inSTREAM & inSALMO: Testing and validation

Testing and Validation

inSTREAM is a large, complex model so we take testing and validation very seriously. Unlike simple ecological models, we cannot assume that reasonable values for all parameters can be found via calibration, or that any mistakes will be apparent from model results. Instead, we have developed, applied, and published the following methods for (1) making sure the model's assumptions, parameters, and input are reasonable and useful, and (2) eliminating mistakes from the software. (See also: Ropella et al. 2002, “Software engineering considerations for individual-based models” on the Products page.)

  • Independent design, testing, and calibration of submodels. Each process in the model is treated as a separate submodel that is calibrated and tested independently to the extent possible. For example, the equations for how a fish feeds and grows were implemented in a spreadsheet and tested to ensure they produce reasonable results over wide ranges of habitat conditions and fish sizes.
  • Software reviews. The computer code for inSTREAM is reviewed by someone other than the programmer who wrote it. The review not only searches for mistakes in implementing the model formulation, but also ensures that the software is well-organized, self-documenting, and easy to understand and modify.
  • Graphical testing. The graphical user interfaces are used to (1) look for unreasonable behaviors and (2) spot-check specific calculations.
  • Double implementation of submodels. All the submodels for fish actions (e.g., feeding and growth, mortality risks, habitat selection, deciding when and where to spawn) are programmed twice and tested by making sure both implementations produce the same results over thousands of test cases. Usually, the submodels are coded in a spreadsheet in addition to the inSTREAM software. Intermediate output from the inSTREAM software is then imported to the spreadsheet for comparison. An example of these test spreadsheets can be downloaded here ( : zipped Excel file, 938 kb).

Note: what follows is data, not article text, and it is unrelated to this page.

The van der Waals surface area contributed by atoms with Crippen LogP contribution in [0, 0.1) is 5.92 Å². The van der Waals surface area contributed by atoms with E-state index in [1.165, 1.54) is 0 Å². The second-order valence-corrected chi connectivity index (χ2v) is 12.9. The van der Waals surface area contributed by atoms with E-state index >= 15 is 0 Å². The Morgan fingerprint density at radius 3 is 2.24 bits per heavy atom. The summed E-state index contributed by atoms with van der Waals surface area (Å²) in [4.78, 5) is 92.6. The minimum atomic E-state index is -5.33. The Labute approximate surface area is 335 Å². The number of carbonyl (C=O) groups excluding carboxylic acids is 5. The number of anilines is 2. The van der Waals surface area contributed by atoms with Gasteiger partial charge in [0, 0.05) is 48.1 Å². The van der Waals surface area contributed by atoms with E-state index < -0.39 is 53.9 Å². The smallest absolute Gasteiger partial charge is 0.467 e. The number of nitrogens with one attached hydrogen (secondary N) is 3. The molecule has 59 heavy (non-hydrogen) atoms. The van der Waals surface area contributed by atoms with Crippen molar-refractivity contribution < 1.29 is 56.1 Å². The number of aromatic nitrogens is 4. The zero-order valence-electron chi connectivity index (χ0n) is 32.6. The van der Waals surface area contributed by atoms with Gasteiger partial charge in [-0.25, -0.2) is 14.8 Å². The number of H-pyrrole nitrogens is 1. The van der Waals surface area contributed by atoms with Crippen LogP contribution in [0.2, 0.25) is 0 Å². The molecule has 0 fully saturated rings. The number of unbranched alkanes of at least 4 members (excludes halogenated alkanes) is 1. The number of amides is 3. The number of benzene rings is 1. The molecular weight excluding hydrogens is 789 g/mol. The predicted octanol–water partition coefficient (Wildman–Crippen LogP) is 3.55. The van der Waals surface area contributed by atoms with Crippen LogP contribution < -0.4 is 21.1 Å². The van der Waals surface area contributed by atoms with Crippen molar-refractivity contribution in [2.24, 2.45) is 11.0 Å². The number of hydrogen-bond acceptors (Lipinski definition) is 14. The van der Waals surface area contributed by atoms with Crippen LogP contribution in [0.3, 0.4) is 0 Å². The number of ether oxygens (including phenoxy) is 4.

• Pattern-oriented testing of key theoretical assumptions. The key theoretical innovation of inSTREAM is its approach to modeling how individual trout select habitat: how they move to make good tradeoffs between mortality risks and growth. In Version 3, this theory is expanded to also include activity selection: the decision of whether to feed or hide each time step. Because the theory used to model habitat (and activity) selection is critical yet new, we tested the theory by showing that it can reproduce a wide range of behavior patterns observed in real fish. For a description of this testing process, see the Products page for Railsback (2001; “Getting ‘results': the pattern-oriented approach to analyzing natural systems with individual-based models”). For results of tests on inSTREAM, see Railsback and Harvey (2002; “Analysis of habitat selection rules using an individual-based model”) and Railsback et al. (in preparation; “Tests of a theory for diel variation in activity and habitat”).
  • Pattern-oriented analysis of inSTREAM predictions. We tested inSTREAM's ability to predict population-level responses to habitat and biological conditions by examining its ability to reproduce a variety of patterns observed in real populations. See the Products page for Railsback et al. (2002; “Population-level analysis and validation of an individual-based cutthroat trout model”).